But there are some serious shortcomings associated with this tool as well. First off is the fact that the “growth rate” is called the “birth rate”, a conceptual error in the way the program is labeled that leads to all sorts of conceptual errors in my students: right after I teach them that survival and fecundity are the components of the growth rate, the program goes and labels this rate as strictly related to fecundity (i.e. birth rate). The starting population cannot be altered from the default value of two, so the only way to compare the effect of larger starting populations is to let the simulation run up to your target population size, pause, and then run from that population as if you are starting anew. The program also is incapable of handling numbers much larger than 100,000, which limits the ability to compare faster growth rates over a longer time period. The simulator has an annoying “view habitat” option that basically just fills the screen with fish: not all that instructive! And although all platforms are vulnerable to compatibility and obsolescence problems, I find Java to be particularly troublesome and finicky, which is a minor additional downside to these Otherwise simulation tools.
In previous years I have gone searching rather half-heartedly for alternatives. Whenever I go looking, I always feel there must be something better out there. Invariably, I do not find anything. So this year I decided that I would do a very thorough web search looking for the perfect population growth simulation tool. After the search, I can say that it does not exist for free.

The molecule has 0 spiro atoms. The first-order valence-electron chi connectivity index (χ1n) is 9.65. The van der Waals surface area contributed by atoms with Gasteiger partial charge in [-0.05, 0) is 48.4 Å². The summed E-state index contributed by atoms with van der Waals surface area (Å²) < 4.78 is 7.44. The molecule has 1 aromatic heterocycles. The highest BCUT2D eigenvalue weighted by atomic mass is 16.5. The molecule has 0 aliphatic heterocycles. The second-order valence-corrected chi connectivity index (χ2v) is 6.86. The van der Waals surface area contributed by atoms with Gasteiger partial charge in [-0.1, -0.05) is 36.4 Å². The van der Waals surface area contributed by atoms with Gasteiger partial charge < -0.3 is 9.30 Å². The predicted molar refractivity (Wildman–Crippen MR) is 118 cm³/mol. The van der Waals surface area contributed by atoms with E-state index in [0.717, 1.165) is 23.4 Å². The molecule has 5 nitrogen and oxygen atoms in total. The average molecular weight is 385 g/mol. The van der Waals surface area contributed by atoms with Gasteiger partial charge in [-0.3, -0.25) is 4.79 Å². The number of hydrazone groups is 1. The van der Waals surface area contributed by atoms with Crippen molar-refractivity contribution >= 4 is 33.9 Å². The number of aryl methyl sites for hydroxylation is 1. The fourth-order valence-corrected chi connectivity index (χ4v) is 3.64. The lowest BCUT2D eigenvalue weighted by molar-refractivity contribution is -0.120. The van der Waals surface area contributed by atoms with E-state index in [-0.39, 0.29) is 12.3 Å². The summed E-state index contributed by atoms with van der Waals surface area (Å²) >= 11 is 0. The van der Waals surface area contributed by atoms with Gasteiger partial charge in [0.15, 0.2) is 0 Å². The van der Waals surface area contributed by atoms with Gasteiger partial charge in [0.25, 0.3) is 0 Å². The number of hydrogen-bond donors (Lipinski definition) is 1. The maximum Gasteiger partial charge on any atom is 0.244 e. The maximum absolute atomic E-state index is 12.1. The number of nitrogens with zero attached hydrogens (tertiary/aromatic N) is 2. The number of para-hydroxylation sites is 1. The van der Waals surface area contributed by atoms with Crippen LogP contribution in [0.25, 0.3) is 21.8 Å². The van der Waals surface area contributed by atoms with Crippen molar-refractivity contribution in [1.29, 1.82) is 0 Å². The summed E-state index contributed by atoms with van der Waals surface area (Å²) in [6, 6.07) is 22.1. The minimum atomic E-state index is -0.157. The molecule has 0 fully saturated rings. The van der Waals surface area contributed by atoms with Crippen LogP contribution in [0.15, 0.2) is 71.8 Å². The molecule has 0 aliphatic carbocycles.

There are a few candidates, but all of them come with large drawbacks. The Population Growth Simulation page by Jeff Knisley does allow for control of both initial population size and growth rate, but the plotting function does not work in real time and the carrying capacity is hardwired into the simulation. This is also not the most user-friendly interface, which might cause problems for non-major ecology students. Another fairly random simulator called Simulation of the effects of natural enemies on an insect population involves complex details such as specific types of mortality, stage structured growth, and stochasticity. Stripped of some of the details, the simulator also produces basic population growth patterns, but also does not feature a real-time graph of simulation results. For some reason, the site is also littered with Google ads. And finally in the “inexplicably weird” category is McGraw-Hill’s Virtual Lab on Population Growth, which allows you to play with virtual eyedroppers but not actually see any valuable population growth patterns.
In this day and age of on-demand apps and plug-ins, it is kind of surprising that no one has bothered to make a simple teaching tool that helps users to understand the basic dynamics of population growth. But perhaps the demand or expectation of free quality software in this area is too much: if you want to pay for classroom simulation software, SimBio’s EcoBeaker Isle Royale module seems as though it contains all the features I outlined above, all at $3 a student. Am I being cheap by looking for free software? Maybe, but I also cannot imagine going through all the hassles involved in ordering this software and guiding my students through the purchasing process just for one little lab exercise.
The opportunity it ripe for someone to make a better freely-available population growth simulator!